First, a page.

Petra Group pledges RM1 million for sustainable solutions in Klang as situation is ‘beyond a farce’
KLANG – The Petra Group has pledged at least RM1 million to fund sustainable solutions for the hardcore poor here, particularly those in the Indian community, which is among the nation’s most vulnerable groups.
Chairman and group chief executive Datuk Dr Vinod Sekhar said while the funding is aimed at addressing problems faced by impoverished Indians, other communities, too, stand to gain from the assistance.
The sum pledged is on top of the RM750,000 in food assistance for those severely impacted by job and income losses due to the Covid-19 pandemic
Vinod, a seasoned entrepreneur and philanthropist, said more funding will be poured into the parliamentary constituency to help resolve the long-standing plight of impoverished families, depending on the project’s efficacy.
Working closely with Klang MP Charles Santiago, the financial boost will be replicated in other places if it proves fruitful here, said Vinod, who is an advocate of good capitalism, where money-making corporations ensure society is the ultimate beneficiary.
He said a holistic approach to eradicating poverty is needed, and expressed hope that Klang can be a model of a successful sustainable programme that does not just “give a man a fish, but teaches him to fish”.
This requires identifying the root causes of the systemic failures that have led to a lack of education, employment and business opportunities, and contributed to malnutrition among children, which hinders the community from progressing.
“We have to get to the heart of the problem before we can understand how to solve it,” said Vinod after attending a food distribution drive at the Sri Mahamariaman Hindu temple in Bukit Raja here on Wednesday evening.
“Today, I have committed at least RM1 million in heading towards a solution, and then, perhaps, more as we see how it develops.”
While the funding will begin only next year, said Vinod, the Petra Group has already begun assisting with the food distribution carried out by the Klang parliamentary service centre.
The distribution on Wednesday saw RM300,000 worth of supplies handed out to 1,500 families, and this will go on for the next two months to ensure they have food on their tables.
Each family received about a week’s supply of food, comprising 5kg bags of rice, sardines, biscuits and instant noodles, and other items worth RM75.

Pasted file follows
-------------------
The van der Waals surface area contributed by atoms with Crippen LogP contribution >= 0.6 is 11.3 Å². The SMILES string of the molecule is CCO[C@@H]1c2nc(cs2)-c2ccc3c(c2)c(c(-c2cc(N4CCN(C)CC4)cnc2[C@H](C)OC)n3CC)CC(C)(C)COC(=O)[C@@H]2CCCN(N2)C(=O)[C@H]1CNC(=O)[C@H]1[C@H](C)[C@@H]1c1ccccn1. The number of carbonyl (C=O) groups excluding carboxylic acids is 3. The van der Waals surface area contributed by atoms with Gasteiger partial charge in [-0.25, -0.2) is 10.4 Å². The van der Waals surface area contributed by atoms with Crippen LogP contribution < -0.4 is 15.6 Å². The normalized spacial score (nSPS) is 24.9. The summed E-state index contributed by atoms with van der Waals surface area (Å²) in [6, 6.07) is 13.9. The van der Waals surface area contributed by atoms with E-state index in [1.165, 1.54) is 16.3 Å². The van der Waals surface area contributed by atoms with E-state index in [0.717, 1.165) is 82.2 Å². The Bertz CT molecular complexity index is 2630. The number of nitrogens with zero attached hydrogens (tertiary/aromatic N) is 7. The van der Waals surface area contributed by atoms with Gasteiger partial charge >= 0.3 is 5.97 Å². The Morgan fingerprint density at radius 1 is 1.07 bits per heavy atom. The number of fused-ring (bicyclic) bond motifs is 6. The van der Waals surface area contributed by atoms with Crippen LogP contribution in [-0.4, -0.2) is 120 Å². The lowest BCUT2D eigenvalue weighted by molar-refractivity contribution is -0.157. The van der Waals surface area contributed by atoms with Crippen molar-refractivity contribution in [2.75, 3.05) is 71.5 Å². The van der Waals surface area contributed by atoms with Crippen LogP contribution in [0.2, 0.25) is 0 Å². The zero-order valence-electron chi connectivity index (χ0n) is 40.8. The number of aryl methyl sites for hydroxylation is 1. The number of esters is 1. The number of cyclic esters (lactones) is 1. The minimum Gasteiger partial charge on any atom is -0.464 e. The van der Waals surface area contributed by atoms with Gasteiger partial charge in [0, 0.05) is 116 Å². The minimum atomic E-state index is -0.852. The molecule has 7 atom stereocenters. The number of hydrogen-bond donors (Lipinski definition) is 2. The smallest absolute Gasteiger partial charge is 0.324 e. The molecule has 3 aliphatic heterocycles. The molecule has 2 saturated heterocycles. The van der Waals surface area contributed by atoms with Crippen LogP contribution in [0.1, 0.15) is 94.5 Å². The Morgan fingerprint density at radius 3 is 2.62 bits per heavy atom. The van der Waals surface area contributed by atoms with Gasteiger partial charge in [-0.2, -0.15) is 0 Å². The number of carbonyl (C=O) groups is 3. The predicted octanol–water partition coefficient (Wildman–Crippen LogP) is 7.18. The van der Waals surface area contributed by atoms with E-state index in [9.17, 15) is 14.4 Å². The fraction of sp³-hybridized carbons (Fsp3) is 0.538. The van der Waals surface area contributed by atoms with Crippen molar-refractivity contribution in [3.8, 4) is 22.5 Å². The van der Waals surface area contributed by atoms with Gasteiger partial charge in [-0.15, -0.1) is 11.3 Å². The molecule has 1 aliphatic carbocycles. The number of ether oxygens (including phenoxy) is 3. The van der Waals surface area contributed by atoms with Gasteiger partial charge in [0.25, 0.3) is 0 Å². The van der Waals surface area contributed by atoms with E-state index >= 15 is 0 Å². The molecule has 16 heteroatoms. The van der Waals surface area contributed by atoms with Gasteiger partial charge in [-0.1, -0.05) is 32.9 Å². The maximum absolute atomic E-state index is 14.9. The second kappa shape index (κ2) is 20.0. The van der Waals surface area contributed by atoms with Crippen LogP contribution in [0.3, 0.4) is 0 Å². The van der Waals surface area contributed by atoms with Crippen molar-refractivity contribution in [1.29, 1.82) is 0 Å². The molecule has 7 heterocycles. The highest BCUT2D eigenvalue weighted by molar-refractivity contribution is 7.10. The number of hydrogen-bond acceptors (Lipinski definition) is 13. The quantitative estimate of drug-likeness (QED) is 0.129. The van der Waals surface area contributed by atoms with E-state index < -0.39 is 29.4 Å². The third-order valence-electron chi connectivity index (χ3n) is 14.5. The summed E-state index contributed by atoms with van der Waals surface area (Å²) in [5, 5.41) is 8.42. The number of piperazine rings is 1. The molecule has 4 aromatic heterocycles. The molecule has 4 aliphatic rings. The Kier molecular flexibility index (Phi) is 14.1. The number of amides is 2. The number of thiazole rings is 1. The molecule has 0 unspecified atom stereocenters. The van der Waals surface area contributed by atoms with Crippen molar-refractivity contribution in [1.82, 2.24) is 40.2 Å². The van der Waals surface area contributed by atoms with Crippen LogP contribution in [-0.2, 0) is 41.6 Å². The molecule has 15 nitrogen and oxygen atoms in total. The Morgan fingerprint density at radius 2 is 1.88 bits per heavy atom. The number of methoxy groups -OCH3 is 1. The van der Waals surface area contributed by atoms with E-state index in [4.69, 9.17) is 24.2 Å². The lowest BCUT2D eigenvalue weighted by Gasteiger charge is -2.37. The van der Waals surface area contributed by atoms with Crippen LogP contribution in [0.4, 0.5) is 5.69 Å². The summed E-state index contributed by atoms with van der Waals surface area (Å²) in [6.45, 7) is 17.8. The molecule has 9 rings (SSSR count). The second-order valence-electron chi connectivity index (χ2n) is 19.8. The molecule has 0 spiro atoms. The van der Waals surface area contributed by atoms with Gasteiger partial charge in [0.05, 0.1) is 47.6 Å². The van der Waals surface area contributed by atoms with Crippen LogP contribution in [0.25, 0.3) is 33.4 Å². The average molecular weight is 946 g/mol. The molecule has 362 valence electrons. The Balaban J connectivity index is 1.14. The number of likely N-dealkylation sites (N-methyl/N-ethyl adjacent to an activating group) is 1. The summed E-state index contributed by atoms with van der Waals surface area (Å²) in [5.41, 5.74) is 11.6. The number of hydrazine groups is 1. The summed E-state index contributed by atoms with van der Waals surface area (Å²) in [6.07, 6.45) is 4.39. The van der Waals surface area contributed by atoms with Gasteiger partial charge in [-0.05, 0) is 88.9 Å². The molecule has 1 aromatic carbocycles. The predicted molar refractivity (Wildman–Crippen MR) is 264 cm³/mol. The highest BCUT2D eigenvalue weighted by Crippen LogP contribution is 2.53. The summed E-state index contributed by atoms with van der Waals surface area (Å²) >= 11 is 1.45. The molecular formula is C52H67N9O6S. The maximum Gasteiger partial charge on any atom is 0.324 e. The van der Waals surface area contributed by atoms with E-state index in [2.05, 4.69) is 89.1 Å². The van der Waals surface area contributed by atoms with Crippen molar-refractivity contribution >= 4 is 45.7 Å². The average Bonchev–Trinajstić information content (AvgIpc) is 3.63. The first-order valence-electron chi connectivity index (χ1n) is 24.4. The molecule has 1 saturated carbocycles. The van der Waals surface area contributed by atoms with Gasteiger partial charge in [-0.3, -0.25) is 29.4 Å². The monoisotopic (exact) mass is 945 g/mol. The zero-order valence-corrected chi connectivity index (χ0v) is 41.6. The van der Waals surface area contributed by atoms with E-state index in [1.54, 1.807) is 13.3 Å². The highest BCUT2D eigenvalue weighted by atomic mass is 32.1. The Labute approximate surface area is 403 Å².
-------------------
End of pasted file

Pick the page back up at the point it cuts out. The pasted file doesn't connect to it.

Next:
Vinod said food handouts are not the main solution, but rather, a stop-gap measure to address an immediate problem.
“The problem we’re facing now is an urgent situation, where people are going to run out of money to feed their families, and they don’t know if they will have enough money to buy food for their children tomorrow,” he said, adding that this is why the Petra Group is looking at a long-term partnership with Santiago.
Although the idea of sustainable solutions is in its infancy, he indicated that it could lead to the creation of centres for skills development.
This, he said, may also help pensioners and retirees find job and income opportunities.
Vinod said he has spoken to “many companies” that are ready to provide assistance.
“There’s a gap in connectivity, so maybe, what we need to do is find a way to build bridges to connect these problems with potential solutions.”
Poverty levels ‘beyond a farce’
Asked what compelled him to lend a helping hand, Vinod said the conditions faced by these families are “just ridiculous”, and that he is disappointed at the levels of poverty in the country.
“For a country like Malaysia to be in this situation is beyond a farce, it’s nonsensical. It shows how politicians are disconnected from the reality on the ground, with what the people actually need.”
He said the Petra Group’s initiative will hopefully serve as a clarion call to economic leaders, businessmen and those in power to do their bit to eradicate the disgraceful levels of poverty.
“My hope is that someone pulls their heads out of their butts and fix this.”
During the meet at the temple, Vinod spoke with several community elders, who touched on secondary school dropout rates, gangsterism, alcoholism and other social ills plaguing the community.
The sole community centre for Indians here, they said, merely teaches religious studies.
“While religion is important, they (community members) must have the skill set to survive, so that the education they get for religion will have meaning,” said Vinod.
Meanwhile, Santiago described Vinod’s support as “generous” and “very helpful”.
Without the assistance, the lawmaker said, his office would have needed to trim the list of aid recipients due to insufficient funds.
“We cannot solve their problem in its entirety, but for now, at least, we can ensure they don’t go hungry. In that sense, we really welcome the support by Datuk Vinod,” said Santiago, who opened a food bank some months back.
The Klang district, which includes the Kapar sub-district, has a population of just over one million, with more than half residing in Santiago’s constituency.
The MP expressed his appreciation that Vinod personally came here to see for himself the problems faced by constituents.
“He spoke of it with lots of empathy, passion and understanding of their problem, and his commitment is very welcomed so that we can do more for the people of Klang and elsewhere.”